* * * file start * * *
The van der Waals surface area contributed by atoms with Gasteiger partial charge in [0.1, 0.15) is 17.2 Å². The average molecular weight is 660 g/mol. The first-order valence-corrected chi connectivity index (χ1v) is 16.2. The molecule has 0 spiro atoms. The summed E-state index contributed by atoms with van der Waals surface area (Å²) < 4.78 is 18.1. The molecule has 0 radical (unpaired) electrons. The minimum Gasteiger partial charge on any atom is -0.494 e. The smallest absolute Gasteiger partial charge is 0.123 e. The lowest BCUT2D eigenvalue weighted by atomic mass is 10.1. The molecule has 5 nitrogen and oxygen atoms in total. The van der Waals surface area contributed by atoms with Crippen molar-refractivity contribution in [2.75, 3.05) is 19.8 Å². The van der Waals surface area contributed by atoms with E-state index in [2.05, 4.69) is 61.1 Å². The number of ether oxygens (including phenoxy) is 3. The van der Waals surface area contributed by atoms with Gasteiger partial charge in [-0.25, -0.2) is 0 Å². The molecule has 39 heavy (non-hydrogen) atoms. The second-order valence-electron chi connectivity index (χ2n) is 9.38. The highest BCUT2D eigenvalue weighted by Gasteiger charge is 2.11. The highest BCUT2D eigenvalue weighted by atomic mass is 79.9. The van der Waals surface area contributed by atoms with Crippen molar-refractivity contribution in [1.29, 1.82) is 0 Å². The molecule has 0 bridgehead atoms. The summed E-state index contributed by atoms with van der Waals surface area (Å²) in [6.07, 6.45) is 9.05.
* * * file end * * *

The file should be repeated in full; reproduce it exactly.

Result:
The van der Waals surface area contributed by atoms with Gasteiger partial charge in [0.1, 0.15) is 17.2 Å². The average molecular weight is 660 g/mol. The first-order valence-corrected chi connectivity index (χ1v) is 16.2. The molecule has 0 spiro atoms. The summed E-state index contributed by atoms with van der Waals surface area (Å²) < 4.78 is 18.1. The molecule has 0 radical (unpaired) electrons. The minimum Gasteiger partial charge on any atom is -0.494 e. The smallest absolute Gasteiger partial charge is 0.123 e. The lowest BCUT2D eigenvalue weighted by atomic mass is 10.1. The molecule has 5 nitrogen and oxygen atoms in total. The van der Waals surface area contributed by atoms with Crippen molar-refractivity contribution in [2.75, 3.05) is 19.8 Å². The van der Waals surface area contributed by atoms with E-state index in [2.05, 4.69) is 61.1 Å². The number of ether oxygens (including phenoxy) is 3. The van der Waals surface area contributed by atoms with Gasteiger partial charge in [-0.25, -0.2) is 0 Å². The molecule has 39 heavy (non-hydrogen) atoms. The second-order valence-electron chi connectivity index (χ2n) is 9.38. The highest BCUT2D eigenvalue weighted by Gasteiger charge is 2.11. The highest BCUT2D eigenvalue weighted by atomic mass is 79.9. The van der Waals surface area contributed by atoms with Crippen molar-refractivity contribution in [1.29, 1.82) is 0 Å². The molecule has 0 bridgehead atoms. The summed E-state index contributed by atoms with van der Waals surface area (Å²) in [6.07, 6.45) is 9.05.